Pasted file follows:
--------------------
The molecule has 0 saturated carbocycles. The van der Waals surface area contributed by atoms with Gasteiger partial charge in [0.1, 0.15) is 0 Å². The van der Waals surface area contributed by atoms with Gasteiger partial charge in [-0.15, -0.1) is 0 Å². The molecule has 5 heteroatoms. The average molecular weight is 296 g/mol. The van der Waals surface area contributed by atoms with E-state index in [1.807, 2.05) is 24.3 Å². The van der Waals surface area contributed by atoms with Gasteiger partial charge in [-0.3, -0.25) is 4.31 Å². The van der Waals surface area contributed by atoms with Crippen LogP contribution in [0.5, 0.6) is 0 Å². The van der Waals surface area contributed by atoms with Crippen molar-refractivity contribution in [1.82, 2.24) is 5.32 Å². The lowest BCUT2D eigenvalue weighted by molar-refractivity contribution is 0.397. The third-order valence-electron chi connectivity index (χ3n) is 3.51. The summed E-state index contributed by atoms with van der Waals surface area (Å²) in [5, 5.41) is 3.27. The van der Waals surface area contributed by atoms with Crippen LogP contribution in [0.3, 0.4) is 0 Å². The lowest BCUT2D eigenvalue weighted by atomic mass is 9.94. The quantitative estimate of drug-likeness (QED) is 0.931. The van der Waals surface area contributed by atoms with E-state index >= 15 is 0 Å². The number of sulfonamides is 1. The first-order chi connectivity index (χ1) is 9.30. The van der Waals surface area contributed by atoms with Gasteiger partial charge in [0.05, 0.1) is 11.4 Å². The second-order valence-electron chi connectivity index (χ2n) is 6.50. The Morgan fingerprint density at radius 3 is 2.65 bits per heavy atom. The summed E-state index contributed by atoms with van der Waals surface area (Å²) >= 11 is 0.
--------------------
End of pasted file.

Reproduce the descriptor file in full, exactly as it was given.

The molecule has 0 saturated carbocycles. The van der Waals surface area contributed by atoms with Gasteiger partial charge in [0.1, 0.15) is 0 Å². The van der Waals surface area contributed by atoms with Gasteiger partial charge in [-0.15, -0.1) is 0 Å². The molecule has 5 heteroatoms. The average molecular weight is 296 g/mol. The van der Waals surface area contributed by atoms with E-state index in [1.807, 2.05) is 24.3 Å². The van der Waals surface area contributed by atoms with Gasteiger partial charge in [-0.3, -0.25) is 4.31 Å². The van der Waals surface area contributed by atoms with Crippen LogP contribution in [0.5, 0.6) is 0 Å². The van der Waals surface area contributed by atoms with Crippen molar-refractivity contribution in [1.82, 2.24) is 5.32 Å². The lowest BCUT2D eigenvalue weighted by molar-refractivity contribution is 0.397. The third-order valence-electron chi connectivity index (χ3n) is 3.51. The summed E-state index contributed by atoms with van der Waals surface area (Å²) in [5, 5.41) is 3.27. The van der Waals surface area contributed by atoms with Crippen LogP contribution in [0.3, 0.4) is 0 Å². The lowest BCUT2D eigenvalue weighted by atomic mass is 9.94. The quantitative estimate of drug-likeness (QED) is 0.931. The van der Waals surface area contributed by atoms with E-state index >= 15 is 0 Å². The number of sulfonamides is 1. The first-order chi connectivity index (χ1) is 9.30. The van der Waals surface area contributed by atoms with Gasteiger partial charge in [0.05, 0.1) is 11.4 Å². The second-order valence-electron chi connectivity index (χ2n) is 6.50. The Morgan fingerprint density at radius 3 is 2.65 bits per heavy atom. The summed E-state index contributed by atoms with van der Waals surface area (Å²) >= 11 is 0.